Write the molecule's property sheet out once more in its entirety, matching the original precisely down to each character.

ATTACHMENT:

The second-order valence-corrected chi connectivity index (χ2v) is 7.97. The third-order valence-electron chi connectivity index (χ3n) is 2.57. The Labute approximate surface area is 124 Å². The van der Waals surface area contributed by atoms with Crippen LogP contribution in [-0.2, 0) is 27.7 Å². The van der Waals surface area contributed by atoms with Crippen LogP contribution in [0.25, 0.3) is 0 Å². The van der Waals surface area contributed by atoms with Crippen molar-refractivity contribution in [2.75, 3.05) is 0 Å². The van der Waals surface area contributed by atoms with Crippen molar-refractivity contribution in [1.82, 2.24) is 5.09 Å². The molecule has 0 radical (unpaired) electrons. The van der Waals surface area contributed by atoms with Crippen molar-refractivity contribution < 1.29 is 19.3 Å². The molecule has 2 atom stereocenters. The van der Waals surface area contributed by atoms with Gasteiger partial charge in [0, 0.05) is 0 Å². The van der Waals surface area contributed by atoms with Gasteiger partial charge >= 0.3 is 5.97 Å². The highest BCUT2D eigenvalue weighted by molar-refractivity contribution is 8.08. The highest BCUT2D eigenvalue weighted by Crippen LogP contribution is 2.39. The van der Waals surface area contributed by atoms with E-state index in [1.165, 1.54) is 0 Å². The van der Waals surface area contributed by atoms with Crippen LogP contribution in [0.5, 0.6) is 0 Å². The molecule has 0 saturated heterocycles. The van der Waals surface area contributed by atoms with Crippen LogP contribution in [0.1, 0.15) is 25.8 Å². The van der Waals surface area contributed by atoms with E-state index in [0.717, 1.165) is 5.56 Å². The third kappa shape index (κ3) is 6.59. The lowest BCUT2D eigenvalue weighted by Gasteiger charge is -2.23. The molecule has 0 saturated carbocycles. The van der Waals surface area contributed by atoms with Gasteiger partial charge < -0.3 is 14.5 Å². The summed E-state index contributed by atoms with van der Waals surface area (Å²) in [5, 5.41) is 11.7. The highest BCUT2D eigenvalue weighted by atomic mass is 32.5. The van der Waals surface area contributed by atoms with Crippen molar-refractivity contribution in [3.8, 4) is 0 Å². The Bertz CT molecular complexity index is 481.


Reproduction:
The second-order valence-corrected chi connectivity index (χ2v) is 7.97. The third-order valence-electron chi connectivity index (χ3n) is 2.57. The Labute approximate surface area is 124 Å². The van der Waals surface area contributed by atoms with Crippen LogP contribution in [-0.2, 0) is 27.7 Å². The van der Waals surface area contributed by atoms with Crippen LogP contribution in [0.25, 0.3) is 0 Å². The van der Waals surface area contributed by atoms with Crippen molar-refractivity contribution in [2.75, 3.05) is 0 Å². The van der Waals surface area contributed by atoms with Crippen molar-refractivity contribution in [1.82, 2.24) is 5.09 Å². The molecule has 0 radical (unpaired) electrons. The van der Waals surface area contributed by atoms with Crippen molar-refractivity contribution < 1.29 is 19.3 Å². The molecule has 2 atom stereocenters. The van der Waals surface area contributed by atoms with Gasteiger partial charge in [0, 0.05) is 0 Å². The van der Waals surface area contributed by atoms with Gasteiger partial charge >= 0.3 is 5.97 Å². The highest BCUT2D eigenvalue weighted by molar-refractivity contribution is 8.08. The highest BCUT2D eigenvalue weighted by Crippen LogP contribution is 2.39. The van der Waals surface area contributed by atoms with E-state index in [1.165, 1.54) is 0 Å². The van der Waals surface area contributed by atoms with Crippen LogP contribution in [0.5, 0.6) is 0 Å². The molecule has 0 saturated heterocycles. The van der Waals surface area contributed by atoms with Crippen LogP contribution in [0.1, 0.15) is 25.8 Å². The van der Waals surface area contributed by atoms with E-state index in [0.717, 1.165) is 5.56 Å². The third kappa shape index (κ3) is 6.59. The lowest BCUT2D eigenvalue weighted by Gasteiger charge is -2.23. The molecule has 0 saturated carbocycles. The van der Waals surface area contributed by atoms with Gasteiger partial charge < -0.3 is 14.5 Å². The summed E-state index contributed by atoms with van der Waals surface area (Å²) in [5, 5.41) is 11.7. The highest BCUT2D eigenvalue weighted by atomic mass is 32.5. The van der Waals surface area contributed by atoms with Crippen molar-refractivity contribution in [3.8, 4) is 0 Å². The Bertz CT molecular complexity index is 481.